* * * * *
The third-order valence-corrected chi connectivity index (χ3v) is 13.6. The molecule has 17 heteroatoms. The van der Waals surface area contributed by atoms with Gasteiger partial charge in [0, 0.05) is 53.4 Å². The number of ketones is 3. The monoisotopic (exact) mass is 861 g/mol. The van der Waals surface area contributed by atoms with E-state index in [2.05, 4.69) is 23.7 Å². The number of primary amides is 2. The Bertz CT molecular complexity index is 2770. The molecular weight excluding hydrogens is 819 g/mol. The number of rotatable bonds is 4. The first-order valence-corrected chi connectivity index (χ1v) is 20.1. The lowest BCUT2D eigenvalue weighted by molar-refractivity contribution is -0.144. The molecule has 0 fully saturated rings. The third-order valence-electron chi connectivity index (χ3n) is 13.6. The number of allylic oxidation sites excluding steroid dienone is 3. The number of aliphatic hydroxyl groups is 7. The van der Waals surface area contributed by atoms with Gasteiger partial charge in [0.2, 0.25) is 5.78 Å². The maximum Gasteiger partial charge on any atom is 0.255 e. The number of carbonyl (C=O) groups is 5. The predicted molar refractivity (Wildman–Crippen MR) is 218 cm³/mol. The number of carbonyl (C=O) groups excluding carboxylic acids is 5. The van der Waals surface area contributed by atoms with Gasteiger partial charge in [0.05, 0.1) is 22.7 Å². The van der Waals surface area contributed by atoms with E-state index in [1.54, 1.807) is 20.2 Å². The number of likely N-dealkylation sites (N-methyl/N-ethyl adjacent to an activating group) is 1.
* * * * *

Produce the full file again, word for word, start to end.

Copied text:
The third-order valence-corrected chi connectivity index (χ3v) is 13.6. The molecule has 17 heteroatoms. The van der Waals surface area contributed by atoms with Gasteiger partial charge in [0, 0.05) is 53.4 Å². The number of ketones is 3. The monoisotopic (exact) mass is 861 g/mol. The van der Waals surface area contributed by atoms with E-state index in [2.05, 4.69) is 23.7 Å². The number of primary amides is 2. The Bertz CT molecular complexity index is 2770. The molecular weight excluding hydrogens is 819 g/mol. The number of rotatable bonds is 4. The first-order valence-corrected chi connectivity index (χ1v) is 20.1. The lowest BCUT2D eigenvalue weighted by molar-refractivity contribution is -0.144. The molecule has 0 fully saturated rings. The third-order valence-electron chi connectivity index (χ3n) is 13.6. The number of allylic oxidation sites excluding steroid dienone is 3. The number of aliphatic hydroxyl groups is 7. The van der Waals surface area contributed by atoms with Gasteiger partial charge in [0.2, 0.25) is 5.78 Å². The maximum Gasteiger partial charge on any atom is 0.255 e. The number of carbonyl (C=O) groups is 5. The predicted molar refractivity (Wildman–Crippen MR) is 218 cm³/mol. The number of carbonyl (C=O) groups excluding carboxylic acids is 5. The van der Waals surface area contributed by atoms with Gasteiger partial charge in [0.05, 0.1) is 22.7 Å². The van der Waals surface area contributed by atoms with E-state index in [1.54, 1.807) is 20.2 Å². The number of likely N-dealkylation sites (N-methyl/N-ethyl adjacent to an activating group) is 1.